A lack of water in the northern Chilean regions of Elqui and Limarí is leading to the death of vineyards as grape growers struggle to irrigate their vines.
Cracked earth in the Atacama desert near Elqui and Limarí
Speaking to the drinks business on the subject, Max Weinlaub, winemaker at Viña Maipo said: “Chile is more restricted by water than space to plant at the moment.
“Both Elqui and Limarí are suffering terrible droughts and water supply problems. It’s been going on for three years as there is no melt water from the mountains.
Tamaya: one of the leading producers in Limarí
“Winemakers are letting their vineyards die as they are unable to look after them. This is the worst cycle in 14 years. Producers in the regions are being forced to decide which parts of their vineyards they want to keep and are irrigating those specific plots.”
According to FreshFruitPortal.com, in late 2014 the Center for the Study of Arid Zones reported an 80% depletion of reservoirs and a 60% decline in mountain snow cover in Elqui.
The Northern Agricultural Society reports that 41% of Elqui’s 27,000 hectares of planted land used for grape growing and fruit production are no longer irrigated, while only 20,000 of Limarí’s 71,000 hectares are currently watered.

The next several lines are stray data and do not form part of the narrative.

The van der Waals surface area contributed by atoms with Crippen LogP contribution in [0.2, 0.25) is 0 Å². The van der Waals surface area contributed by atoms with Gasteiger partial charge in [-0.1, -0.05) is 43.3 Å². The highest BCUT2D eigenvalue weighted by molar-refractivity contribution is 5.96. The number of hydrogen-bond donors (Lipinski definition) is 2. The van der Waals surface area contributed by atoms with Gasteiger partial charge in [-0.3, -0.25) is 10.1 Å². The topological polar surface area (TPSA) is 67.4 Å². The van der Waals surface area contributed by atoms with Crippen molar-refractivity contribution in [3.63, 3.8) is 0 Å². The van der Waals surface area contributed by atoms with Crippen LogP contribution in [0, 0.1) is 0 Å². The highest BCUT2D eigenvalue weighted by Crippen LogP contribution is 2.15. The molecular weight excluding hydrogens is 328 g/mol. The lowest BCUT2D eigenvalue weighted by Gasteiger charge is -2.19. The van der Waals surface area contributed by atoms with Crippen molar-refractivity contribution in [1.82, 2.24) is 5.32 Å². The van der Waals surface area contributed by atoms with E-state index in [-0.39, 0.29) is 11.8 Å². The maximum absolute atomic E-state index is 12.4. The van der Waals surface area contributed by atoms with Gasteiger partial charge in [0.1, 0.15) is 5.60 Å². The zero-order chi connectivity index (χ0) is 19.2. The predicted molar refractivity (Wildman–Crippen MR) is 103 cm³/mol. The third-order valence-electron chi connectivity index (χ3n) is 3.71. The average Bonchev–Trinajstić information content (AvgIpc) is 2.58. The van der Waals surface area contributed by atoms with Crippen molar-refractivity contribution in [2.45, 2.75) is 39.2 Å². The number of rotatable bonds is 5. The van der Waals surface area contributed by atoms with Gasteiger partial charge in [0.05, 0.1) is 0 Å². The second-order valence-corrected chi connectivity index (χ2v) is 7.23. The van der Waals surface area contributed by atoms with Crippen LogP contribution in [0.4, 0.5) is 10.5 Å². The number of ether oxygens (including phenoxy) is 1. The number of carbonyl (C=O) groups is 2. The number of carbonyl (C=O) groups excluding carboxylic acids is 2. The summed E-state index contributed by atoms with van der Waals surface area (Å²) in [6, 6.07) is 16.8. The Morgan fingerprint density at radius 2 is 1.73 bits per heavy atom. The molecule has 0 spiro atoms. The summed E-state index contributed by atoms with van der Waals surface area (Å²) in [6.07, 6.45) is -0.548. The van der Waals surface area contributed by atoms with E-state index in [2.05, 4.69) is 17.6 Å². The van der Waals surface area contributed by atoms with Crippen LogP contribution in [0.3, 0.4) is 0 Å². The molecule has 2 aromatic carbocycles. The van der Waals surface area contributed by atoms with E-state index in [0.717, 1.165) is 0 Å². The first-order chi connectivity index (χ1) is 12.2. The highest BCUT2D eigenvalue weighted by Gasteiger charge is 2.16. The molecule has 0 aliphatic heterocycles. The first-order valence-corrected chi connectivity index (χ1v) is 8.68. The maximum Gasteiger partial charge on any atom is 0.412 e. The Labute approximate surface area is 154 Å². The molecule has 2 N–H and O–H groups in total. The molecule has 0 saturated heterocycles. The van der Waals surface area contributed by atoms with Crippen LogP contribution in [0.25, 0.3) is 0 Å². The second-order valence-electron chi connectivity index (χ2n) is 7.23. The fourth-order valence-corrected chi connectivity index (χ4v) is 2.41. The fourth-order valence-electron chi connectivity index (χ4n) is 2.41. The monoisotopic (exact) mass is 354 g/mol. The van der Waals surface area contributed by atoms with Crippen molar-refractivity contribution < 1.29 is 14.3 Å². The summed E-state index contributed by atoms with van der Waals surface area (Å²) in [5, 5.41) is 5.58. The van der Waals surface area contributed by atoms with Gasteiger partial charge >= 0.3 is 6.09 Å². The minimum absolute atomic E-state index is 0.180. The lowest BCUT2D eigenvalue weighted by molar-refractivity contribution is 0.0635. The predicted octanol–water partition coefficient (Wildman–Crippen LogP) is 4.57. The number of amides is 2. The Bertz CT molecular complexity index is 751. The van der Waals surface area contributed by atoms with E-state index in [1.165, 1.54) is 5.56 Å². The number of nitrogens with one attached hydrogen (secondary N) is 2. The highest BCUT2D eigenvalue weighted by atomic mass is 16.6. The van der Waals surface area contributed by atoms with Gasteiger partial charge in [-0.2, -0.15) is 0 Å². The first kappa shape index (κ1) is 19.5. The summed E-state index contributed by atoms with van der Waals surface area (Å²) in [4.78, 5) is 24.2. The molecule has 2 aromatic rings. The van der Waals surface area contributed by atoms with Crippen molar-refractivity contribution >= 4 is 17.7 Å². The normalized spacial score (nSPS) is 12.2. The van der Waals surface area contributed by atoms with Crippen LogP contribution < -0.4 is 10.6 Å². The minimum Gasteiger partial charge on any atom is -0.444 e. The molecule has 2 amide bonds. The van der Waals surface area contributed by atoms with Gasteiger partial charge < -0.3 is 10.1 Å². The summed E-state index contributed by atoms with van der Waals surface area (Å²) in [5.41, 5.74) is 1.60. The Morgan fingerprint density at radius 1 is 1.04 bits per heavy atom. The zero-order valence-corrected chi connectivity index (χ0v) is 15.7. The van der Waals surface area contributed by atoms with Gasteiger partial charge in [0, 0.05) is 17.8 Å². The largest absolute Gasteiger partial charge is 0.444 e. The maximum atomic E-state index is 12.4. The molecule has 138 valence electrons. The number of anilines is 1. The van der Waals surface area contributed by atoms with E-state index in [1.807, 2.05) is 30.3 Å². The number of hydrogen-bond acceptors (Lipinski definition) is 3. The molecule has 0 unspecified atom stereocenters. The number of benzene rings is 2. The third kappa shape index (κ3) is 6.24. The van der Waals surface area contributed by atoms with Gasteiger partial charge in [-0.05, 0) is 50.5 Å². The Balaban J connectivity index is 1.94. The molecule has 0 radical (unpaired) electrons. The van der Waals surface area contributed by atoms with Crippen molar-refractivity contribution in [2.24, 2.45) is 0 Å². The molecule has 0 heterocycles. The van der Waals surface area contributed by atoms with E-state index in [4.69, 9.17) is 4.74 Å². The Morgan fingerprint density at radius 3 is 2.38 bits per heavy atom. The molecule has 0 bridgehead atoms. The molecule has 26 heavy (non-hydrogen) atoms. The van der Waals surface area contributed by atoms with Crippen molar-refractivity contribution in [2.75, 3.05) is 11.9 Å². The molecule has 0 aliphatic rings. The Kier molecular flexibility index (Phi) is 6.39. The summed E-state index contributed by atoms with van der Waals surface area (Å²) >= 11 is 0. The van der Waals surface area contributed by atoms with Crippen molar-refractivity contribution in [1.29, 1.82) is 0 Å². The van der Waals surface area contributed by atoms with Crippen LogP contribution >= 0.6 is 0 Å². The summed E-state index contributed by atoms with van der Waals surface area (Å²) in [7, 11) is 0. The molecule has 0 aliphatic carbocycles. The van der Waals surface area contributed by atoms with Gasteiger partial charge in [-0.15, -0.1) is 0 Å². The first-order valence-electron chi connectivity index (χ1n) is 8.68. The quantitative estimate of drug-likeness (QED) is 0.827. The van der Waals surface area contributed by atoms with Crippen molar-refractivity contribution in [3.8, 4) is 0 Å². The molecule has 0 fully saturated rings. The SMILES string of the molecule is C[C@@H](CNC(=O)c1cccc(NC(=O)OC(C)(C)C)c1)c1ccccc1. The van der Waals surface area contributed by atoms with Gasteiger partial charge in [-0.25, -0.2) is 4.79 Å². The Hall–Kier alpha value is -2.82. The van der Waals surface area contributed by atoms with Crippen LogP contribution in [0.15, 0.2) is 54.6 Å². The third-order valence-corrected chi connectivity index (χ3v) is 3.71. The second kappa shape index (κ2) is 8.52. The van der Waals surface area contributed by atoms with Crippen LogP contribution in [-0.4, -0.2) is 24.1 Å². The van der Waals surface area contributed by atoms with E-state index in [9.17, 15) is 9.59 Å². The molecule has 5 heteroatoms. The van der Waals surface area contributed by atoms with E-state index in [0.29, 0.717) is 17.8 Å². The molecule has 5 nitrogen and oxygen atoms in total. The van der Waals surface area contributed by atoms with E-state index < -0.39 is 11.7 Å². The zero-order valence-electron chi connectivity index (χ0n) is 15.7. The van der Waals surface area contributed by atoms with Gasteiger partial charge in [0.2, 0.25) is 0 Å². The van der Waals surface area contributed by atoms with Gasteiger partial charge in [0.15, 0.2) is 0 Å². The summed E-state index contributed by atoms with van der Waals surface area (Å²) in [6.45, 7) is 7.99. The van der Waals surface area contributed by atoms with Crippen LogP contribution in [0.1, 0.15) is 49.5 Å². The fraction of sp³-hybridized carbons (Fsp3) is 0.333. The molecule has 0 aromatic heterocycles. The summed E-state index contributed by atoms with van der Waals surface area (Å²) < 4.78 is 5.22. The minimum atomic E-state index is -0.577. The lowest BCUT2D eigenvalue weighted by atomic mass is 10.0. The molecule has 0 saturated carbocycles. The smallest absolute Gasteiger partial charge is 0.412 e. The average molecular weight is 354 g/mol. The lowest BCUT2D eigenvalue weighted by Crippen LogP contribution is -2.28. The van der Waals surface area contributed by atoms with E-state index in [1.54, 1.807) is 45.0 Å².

The report puts fruit production in Elqui as down by 45%, while Limarí has been worse hit, with production in the region down by 80%.
“Vineyards in Elqui that have been subject to drought have decreased production and in some cases have been abandoned,” said Andrea Sanchez Zwanzger, head of sustainable development for VSPT.
“This has mainly occurred in the valley’s high zones designated for Pisco and table grape production where there is a great need for water and high water-pumping costs,” she added.
While the grapes grown in Elqui and Limarí are used predominantly for Pisco, there are a number of high profile producers in the regions, such as Tabalí and Tamaya in Limarí and Viña Falernia and Viña Mayu in Elqui.
Weinlaub believes that the difficult situation in the north of the country is changing Chile’s wine map and driving producers to plant further south.
“The future for Chilean winemaking lies in the south of the country – climate change is pushing things in a new direction and producers are looking south to regions like Bío Bío,” he said.